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The Diary of a Nobody (Classic Illustrated Edition) by [Grossmith, George, Grossmith, Weedon]
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The Diary of a Nobody (Classic Illustrated Edition) Kindle Edition

4.4 out of 5 stars 197 customer reviews

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Product Description

Review

"There's a universality about Pooter that touches everybody...fits into the tradition of absurd humour that the British do well, which started with Jonathan Swift and runs through Lewis Carroll and Edward Lear to Monty Python" (Jasper Fforde Time Out)

"The funniest book in the world" (Evelyn Waugh)

"Pooter himself is as gentle as you could wish, a wonderful character, genuinely lovable. The book is beautifully constructed" (Andrew Davies Glasgow Herald)

"One of those rare books that nails a cultural archetype and has won the affection of successive generations" (The Times)

"The funniest book about a certain type of Englishness...there is a whole line of these comic characters like Captain Mainwaring in Dad's Army, or Basil Fawlty" (Hugh Bonneville The Times)

Book Description

'Why should I not publish my diary? I have often seen reminiscences of people I have never even heard of, and I fail to see - because I do not happen to be a 'Somebody' - why my diary should not be interesting' Charles Pooter

Product details

  • Format: Kindle Edition
  • File Size: 1981 KB
  • Print Length: 77 pages
  • Page Numbers Source ISBN: 1484136551
  • Publisher: Heritage Illustrated Publishing (17 May 2014)
  • Sold by: Amazon Media EU S.à r.l.
  • Language: English
  • ASIN: B00KEWSVD2
  • Text-to-Speech: Enabled
  • X-Ray:
  • Word Wise: Enabled
  • Enhanced Typesetting: Enabled
  • Average Customer Review: 4.4 out of 5 stars 197 customer reviews
  • Amazon Bestsellers Rank: #595,450 Paid in Kindle Store (See Top 100 Paid in Kindle Store)
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Customer Reviews

Top Customer Reviews

Format: Paperback Verified Purchase
I had heard lots of good things about the Diary of a Nobody, but was not really sure I would enjoy this type of work so put off reading it. However, finally I got round to it and found a pleasant, amusing read which, whilst it didn't become one of my all time favourites, I am nevertheless glad I read. This edition contains not only the diary itself, but lots of the original illustrations created by Weedon Grossmith, which are delightful and really help to bring the characters and story to life, as well as giving you an idea of how literature was often presented in the 19th century.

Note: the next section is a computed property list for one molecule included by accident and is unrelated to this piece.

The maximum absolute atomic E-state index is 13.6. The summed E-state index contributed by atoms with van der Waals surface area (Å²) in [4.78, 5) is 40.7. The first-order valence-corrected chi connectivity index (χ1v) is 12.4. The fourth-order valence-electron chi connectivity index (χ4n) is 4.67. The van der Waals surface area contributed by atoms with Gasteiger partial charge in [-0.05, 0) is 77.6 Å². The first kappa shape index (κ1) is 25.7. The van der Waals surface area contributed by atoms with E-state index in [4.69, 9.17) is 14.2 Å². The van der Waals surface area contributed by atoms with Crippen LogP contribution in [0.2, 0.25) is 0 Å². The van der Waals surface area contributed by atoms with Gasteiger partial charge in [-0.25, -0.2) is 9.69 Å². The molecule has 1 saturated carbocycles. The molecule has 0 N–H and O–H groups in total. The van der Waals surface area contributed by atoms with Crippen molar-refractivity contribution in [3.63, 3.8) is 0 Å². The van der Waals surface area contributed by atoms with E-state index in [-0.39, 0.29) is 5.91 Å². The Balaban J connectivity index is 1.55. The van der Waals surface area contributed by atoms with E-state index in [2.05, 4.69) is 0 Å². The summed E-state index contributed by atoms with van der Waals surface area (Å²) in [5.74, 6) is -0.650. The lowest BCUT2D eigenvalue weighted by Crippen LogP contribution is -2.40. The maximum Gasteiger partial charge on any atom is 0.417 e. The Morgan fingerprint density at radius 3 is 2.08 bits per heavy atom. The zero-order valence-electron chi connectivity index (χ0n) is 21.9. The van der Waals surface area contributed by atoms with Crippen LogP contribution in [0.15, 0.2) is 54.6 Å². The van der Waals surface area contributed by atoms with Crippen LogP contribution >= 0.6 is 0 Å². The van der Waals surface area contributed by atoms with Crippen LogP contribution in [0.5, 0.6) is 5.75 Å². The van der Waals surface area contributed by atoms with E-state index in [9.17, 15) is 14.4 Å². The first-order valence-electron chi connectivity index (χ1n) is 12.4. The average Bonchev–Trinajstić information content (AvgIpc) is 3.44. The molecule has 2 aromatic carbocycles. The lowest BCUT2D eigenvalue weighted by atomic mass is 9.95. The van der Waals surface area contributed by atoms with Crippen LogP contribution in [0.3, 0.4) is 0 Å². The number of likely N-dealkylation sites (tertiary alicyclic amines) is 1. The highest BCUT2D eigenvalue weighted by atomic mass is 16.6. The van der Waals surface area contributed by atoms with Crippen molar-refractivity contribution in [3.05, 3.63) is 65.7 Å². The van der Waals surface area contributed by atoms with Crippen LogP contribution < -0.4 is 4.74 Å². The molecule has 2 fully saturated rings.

Charles Pooter is a clerical worker who has worked at the same job in the same company for years. He has been overlooked for promotion throughout that time. He decides to keep a diary of his middle-class, run of the mill life. In that diary we meet his long-suffering wife Carrie, his son Willie who renames himself Lupin as he feels his real name is too common, some of his less than respectful colleagues and a number of his friends - most notably Gowing and Cummins.

He makes lots puns/jokes which he thinks are hysterical but are actually awful, and his complete obliviousness to this is actually very amusing. He has social aspirations which he can never quite realise. He is bothered by tradesmen who don't seem to take his social status seriously, and ensuing conflicts are very funny.

The diary is really an early example of the type of observational humour which many of our stand-up comics use today. The diary remains remarkably modern/funny even now, more than 100 years after it was first released. Many of the problems Pooter encounters are so familiar even now.
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Format: Paperback
The Diary of a Nobody tells in diary form the story of a certain Mr Pooter, clerk by profession and a man of no importance or interest. He is somewhat pompous, dull, and stuffy, with pretensions towards gentility but lacking in social skills and self-awareness. He is quite a ridiculous figure, and one who is taken advantage of by many who he is pleased to call his friends, and mocked by his juniors at work. Additionally, all tradesmen are his nemeses. As he sets this down in his diary, however, Mr. Pooter is often oblivious to his own foolishness and to the impression he creates in others, and in the reader.